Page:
To listen to Elephant Revival is to hear everything you’ve ever heard in acoustic music and yet nothing you’ve ever heard in acoustic music. The Colorado-based quintet will bring you to the edge of your chair in a pristine listening room, trying to capture every nuance. They will force you back in your lawn chair in the sun, to close your eyes, smile, and let the music just wash over you. Their latest record, Sands Of Now, captures that dichotomy with a selection from two live shows in Boulder, near their hometown of Nederland.
The album shows off many of their influences, from American bluegrass to Celtic traditional to Balkan folk music. Sing To the Mountain has the most spirit on the record, with Sage Cook’s electric banjo pretending to be a lead guitar and the audience joining in to howl at the moon with the line, “go and sing to the moon.” Will Carry On is perhaps the most traditional bluegrass tune, and has some excellent whistling. Lost Creek leans a little to a jam band sound with that lead guitar/banjo and gypsy fiddle to go with lyrics that could have come straight from a Phish number.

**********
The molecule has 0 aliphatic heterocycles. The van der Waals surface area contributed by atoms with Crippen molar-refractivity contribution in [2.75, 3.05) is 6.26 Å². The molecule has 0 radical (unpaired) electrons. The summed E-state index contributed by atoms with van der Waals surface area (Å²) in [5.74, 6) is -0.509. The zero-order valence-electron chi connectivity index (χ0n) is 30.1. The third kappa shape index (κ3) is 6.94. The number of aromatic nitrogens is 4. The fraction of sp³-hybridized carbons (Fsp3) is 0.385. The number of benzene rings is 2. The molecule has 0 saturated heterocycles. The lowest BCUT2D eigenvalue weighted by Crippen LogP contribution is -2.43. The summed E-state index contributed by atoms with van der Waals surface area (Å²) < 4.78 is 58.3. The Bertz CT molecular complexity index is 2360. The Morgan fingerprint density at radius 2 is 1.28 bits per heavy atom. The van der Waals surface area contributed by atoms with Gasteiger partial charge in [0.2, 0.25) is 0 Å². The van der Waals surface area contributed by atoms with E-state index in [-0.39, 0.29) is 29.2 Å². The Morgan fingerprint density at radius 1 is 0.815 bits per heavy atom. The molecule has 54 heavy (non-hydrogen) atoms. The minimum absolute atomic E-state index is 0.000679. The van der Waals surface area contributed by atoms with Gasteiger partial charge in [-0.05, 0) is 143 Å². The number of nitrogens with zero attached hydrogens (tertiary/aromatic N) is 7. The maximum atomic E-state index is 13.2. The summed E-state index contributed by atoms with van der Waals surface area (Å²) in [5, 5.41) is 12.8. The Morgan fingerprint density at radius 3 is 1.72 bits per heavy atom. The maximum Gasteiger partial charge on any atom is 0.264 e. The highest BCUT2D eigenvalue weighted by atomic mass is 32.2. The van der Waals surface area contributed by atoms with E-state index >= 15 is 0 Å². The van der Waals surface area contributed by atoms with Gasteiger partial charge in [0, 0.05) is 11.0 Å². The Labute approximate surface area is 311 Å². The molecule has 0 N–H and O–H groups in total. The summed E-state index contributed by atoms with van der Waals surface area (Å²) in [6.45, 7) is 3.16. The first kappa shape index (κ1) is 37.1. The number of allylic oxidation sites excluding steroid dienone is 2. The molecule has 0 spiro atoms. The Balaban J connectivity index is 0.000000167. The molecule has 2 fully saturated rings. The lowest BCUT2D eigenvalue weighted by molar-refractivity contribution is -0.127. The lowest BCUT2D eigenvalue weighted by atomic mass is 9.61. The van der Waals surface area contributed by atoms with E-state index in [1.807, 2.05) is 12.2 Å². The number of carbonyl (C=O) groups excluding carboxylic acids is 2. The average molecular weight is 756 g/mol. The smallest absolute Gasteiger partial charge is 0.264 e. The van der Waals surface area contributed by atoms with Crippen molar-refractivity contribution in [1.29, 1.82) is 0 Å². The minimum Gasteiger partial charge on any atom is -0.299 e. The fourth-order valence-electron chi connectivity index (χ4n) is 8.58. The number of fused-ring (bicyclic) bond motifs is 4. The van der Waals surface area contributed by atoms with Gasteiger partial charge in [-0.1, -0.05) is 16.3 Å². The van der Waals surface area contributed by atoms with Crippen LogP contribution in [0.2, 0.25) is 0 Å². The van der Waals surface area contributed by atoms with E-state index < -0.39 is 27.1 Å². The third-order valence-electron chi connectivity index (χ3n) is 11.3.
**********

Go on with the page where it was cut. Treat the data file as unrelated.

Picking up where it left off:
Toward the other end of the spectrum is The Garden with its echo and reverb effects and Shadow Passed that alternates tempos to end up almost two songs in one. Echo’s Rose includes a lot of vocal styling, including lead singer Bonnie Paine’s distinctive vibrato.
Speaking of Echo’s Rose, I have to include a note about packaging. For those of us who are still fans of rotational media, Sands Of Now is a two-disc set, one a CD and the other a DVD. On the DVD a couple of songs, including Echo’s Rose, feature a pair of interpretive dancers that adding to the multimedia depth of the shows. Elephant Revival is still far from being a household name even to diehard Americana fans. But the Sands Of Now CD/DVD gives you all kinds of reasons to discover them for yourself.
About the author: I've actually driven from Tehatchapee to Tonopah. And I've seen Dallas from a DC-9 at night.